Newly re-elected MP Mike Freer has thanked Jewish supporters for “standing by me” as he paid tribute to defeated opponent Luciana Berger.
Freer extended his majority to more than 6,500 after a contest that split the local Jewish community. Berger, who left Labour earlier this year over antisemitism, came second after a campaign backed by a number of high-profile figures saw her increase the Lib Dem vote to a record 17,600 in the seat. Labour’s Ross Houston came third with 13347 votes.
Expressing “delight” at being re-elected for a fourth term, he said it had been an “emotionally draining” campaign but a “good humoured and decent“ contest. “Luciana and Ross are decent people. Luciana Clearly has talent and I’m sure won’t give up on public life”.
Polls during the campaign had given a mixed picture of the likely outcome but the exit poll predicted a victory for the former MP for Liverpool Wavertree – who emphasised her party’s remain credentials in an area that voted to stay in the EU by nearly 70 percent. She had won hearts around the community and beyond for speaking out over antisemitism while in Labour and often faced abuse for doing so.
News of the result didn’t stop the country’s most high-profile Jewish politician receiving huge applause from supporters who later surrounded her to offer sympathy and hugs.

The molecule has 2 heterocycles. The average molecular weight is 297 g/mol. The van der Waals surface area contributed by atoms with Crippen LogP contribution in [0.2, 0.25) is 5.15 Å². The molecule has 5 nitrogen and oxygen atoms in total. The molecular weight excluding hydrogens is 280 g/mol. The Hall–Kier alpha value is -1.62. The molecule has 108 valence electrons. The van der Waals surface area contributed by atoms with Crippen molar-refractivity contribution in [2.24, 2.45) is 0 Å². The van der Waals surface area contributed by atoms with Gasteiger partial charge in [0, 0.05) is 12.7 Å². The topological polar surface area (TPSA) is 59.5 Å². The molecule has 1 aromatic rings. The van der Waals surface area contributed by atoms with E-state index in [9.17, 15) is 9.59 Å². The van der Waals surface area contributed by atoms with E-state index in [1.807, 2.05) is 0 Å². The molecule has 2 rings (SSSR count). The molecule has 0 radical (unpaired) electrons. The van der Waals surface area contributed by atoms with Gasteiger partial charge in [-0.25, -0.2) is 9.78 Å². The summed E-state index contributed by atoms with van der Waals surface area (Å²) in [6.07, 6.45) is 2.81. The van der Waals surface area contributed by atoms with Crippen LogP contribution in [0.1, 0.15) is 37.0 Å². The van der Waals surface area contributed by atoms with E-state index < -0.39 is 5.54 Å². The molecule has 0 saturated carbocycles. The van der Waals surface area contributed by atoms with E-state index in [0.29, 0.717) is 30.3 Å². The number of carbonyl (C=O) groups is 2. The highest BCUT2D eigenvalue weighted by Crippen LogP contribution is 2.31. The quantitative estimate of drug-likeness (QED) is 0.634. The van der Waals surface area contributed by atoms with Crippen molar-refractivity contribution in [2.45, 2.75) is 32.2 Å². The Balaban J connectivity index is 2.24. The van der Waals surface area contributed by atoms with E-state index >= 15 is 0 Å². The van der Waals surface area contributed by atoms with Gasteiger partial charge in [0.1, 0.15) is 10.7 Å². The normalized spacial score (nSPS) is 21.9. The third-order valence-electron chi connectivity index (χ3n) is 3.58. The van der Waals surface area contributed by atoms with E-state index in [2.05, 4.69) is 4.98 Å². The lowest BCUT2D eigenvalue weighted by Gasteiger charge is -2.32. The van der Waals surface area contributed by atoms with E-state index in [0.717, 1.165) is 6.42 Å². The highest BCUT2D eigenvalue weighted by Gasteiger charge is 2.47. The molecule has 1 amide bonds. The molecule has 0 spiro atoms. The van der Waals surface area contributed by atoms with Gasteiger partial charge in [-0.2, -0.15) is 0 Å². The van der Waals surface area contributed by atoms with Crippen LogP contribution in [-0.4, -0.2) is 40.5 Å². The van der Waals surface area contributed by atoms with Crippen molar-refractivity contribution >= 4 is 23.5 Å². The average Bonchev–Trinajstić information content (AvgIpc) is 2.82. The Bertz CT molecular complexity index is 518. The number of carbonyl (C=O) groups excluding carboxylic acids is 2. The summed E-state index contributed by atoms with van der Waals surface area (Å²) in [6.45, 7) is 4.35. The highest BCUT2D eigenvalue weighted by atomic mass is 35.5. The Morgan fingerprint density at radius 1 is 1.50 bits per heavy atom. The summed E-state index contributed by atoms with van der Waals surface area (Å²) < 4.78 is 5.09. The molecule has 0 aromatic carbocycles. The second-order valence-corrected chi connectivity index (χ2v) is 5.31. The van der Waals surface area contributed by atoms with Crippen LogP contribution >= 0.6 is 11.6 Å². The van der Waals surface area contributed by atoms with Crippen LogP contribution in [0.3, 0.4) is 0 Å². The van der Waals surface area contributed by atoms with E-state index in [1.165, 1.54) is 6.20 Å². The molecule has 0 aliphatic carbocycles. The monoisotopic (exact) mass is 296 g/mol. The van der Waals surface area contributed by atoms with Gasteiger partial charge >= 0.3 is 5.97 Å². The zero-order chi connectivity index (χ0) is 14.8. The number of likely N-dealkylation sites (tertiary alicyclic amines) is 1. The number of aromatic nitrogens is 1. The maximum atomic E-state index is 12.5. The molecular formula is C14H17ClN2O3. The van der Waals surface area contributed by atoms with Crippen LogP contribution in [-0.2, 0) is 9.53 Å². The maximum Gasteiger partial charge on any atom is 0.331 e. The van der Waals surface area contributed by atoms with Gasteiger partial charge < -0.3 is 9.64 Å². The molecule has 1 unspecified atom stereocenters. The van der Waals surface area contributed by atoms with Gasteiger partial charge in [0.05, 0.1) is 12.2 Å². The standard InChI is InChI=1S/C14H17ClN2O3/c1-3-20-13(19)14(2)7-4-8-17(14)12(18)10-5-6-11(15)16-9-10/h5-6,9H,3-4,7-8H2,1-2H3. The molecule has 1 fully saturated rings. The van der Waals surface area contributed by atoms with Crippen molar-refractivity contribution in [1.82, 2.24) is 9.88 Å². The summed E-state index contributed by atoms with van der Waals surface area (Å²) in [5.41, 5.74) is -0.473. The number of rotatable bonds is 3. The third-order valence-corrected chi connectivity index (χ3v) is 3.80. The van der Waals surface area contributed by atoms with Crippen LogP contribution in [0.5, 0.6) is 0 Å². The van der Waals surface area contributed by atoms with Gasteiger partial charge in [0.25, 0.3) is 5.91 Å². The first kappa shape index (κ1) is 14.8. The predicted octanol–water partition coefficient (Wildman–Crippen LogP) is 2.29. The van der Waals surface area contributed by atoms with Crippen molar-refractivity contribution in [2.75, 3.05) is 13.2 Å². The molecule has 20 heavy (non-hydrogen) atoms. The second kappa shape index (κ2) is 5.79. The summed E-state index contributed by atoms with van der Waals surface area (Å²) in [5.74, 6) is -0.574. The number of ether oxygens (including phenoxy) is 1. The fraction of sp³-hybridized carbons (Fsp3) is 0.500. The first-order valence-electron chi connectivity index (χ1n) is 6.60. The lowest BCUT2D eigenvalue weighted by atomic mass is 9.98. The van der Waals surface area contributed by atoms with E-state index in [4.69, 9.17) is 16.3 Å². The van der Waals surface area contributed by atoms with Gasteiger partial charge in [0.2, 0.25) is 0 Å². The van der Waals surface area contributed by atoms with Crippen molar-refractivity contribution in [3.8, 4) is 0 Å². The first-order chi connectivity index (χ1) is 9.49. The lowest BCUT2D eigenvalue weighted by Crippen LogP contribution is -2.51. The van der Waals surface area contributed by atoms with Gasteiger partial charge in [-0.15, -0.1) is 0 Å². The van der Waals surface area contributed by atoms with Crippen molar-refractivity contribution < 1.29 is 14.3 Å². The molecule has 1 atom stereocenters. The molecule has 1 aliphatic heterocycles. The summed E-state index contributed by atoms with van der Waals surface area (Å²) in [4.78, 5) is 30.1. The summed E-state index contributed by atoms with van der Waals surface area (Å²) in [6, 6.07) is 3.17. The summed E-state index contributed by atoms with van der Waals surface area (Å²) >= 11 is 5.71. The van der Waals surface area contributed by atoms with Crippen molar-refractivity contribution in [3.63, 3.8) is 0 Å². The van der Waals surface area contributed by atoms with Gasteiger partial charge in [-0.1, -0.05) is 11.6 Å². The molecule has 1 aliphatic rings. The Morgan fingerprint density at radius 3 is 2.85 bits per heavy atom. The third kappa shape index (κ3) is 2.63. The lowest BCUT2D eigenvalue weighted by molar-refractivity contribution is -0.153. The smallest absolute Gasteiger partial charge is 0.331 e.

Freer said her decision to fight the seat had been a “complication”, turning what is normally a two-horse race into a three-way contest. But, he insisted, it had been “heartwarming” that Jewish voters stuck with him. “They recognised my support not just for one community but for all”.
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Freer – who thanked his campaign team and his husband – suggested the government’s clear majority would enable the Commons to “get back to work”. In relation to the Jewish community, he pledged to continue to work to ensure adequate funding for communal security.
Houston, who came third, said the Corbyn factor was a repeated issue on the doorstep.
He said: “The party has to listen to the Jewish Labour Movement and mend its relationship with the Jewish community.”
It was not a local problem, he said, but a national one “and we have to deal with it”.